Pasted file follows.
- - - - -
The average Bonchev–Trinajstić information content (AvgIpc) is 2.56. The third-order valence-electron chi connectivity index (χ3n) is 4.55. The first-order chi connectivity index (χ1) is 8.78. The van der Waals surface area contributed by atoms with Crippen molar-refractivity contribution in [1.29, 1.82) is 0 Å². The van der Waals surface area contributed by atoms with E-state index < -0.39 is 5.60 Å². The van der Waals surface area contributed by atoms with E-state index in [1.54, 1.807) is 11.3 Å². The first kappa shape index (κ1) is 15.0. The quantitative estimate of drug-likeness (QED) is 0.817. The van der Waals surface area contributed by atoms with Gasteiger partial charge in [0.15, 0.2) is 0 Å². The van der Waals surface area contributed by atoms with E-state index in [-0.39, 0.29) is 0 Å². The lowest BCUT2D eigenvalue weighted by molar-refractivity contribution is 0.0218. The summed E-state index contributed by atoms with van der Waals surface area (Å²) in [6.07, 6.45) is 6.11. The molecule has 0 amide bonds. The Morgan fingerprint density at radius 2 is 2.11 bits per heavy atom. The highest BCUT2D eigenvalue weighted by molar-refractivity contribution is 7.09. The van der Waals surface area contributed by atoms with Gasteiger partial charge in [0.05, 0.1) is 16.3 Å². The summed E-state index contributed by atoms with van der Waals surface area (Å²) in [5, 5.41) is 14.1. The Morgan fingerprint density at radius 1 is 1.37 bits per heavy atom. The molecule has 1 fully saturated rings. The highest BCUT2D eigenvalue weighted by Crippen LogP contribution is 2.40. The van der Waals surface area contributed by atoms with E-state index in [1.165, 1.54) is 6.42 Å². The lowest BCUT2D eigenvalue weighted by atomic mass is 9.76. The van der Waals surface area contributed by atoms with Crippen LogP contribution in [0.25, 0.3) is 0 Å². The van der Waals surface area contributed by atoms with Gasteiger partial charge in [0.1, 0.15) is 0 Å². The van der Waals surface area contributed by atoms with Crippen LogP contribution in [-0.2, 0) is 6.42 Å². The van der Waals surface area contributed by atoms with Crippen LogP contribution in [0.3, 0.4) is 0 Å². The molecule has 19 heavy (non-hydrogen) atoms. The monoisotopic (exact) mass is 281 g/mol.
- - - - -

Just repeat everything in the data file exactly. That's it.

The average Bonchev–Trinajstić information content (AvgIpc) is 2.56. The third-order valence-electron chi connectivity index (χ3n) is 4.55. The first-order chi connectivity index (χ1) is 8.78. The van der Waals surface area contributed by atoms with Crippen molar-refractivity contribution in [1.29, 1.82) is 0 Å². The van der Waals surface area contributed by atoms with E-state index < -0.39 is 5.60 Å². The van der Waals surface area contributed by atoms with E-state index in [1.54, 1.807) is 11.3 Å². The first kappa shape index (κ1) is 15.0. The quantitative estimate of drug-likeness (QED) is 0.817. The van der Waals surface area contributed by atoms with Gasteiger partial charge in [0.15, 0.2) is 0 Å². The van der Waals surface area contributed by atoms with E-state index in [-0.39, 0.29) is 0 Å². The lowest BCUT2D eigenvalue weighted by molar-refractivity contribution is 0.0218. The summed E-state index contributed by atoms with van der Waals surface area (Å²) in [6.07, 6.45) is 6.11. The molecule has 0 amide bonds. The Morgan fingerprint density at radius 2 is 2.11 bits per heavy atom. The highest BCUT2D eigenvalue weighted by molar-refractivity contribution is 7.09. The van der Waals surface area contributed by atoms with Gasteiger partial charge in [0.05, 0.1) is 16.3 Å². The summed E-state index contributed by atoms with van der Waals surface area (Å²) in [5, 5.41) is 14.1. The Morgan fingerprint density at radius 1 is 1.37 bits per heavy atom. The molecule has 1 fully saturated rings. The highest BCUT2D eigenvalue weighted by Crippen LogP contribution is 2.40. The van der Waals surface area contributed by atoms with E-state index in [1.165, 1.54) is 6.42 Å². The lowest BCUT2D eigenvalue weighted by atomic mass is 9.76. The van der Waals surface area contributed by atoms with Crippen LogP contribution in [0.25, 0.3) is 0 Å². The van der Waals surface area contributed by atoms with Gasteiger partial charge in [0.1, 0.15) is 0 Å². The van der Waals surface area contributed by atoms with Crippen LogP contribution in [-0.2, 0) is 6.42 Å². The van der Waals surface area contributed by atoms with Crippen LogP contribution in [0.3, 0.4) is 0 Å². The molecule has 19 heavy (non-hydrogen) atoms. The monoisotopic (exact) mass is 281 g/mol.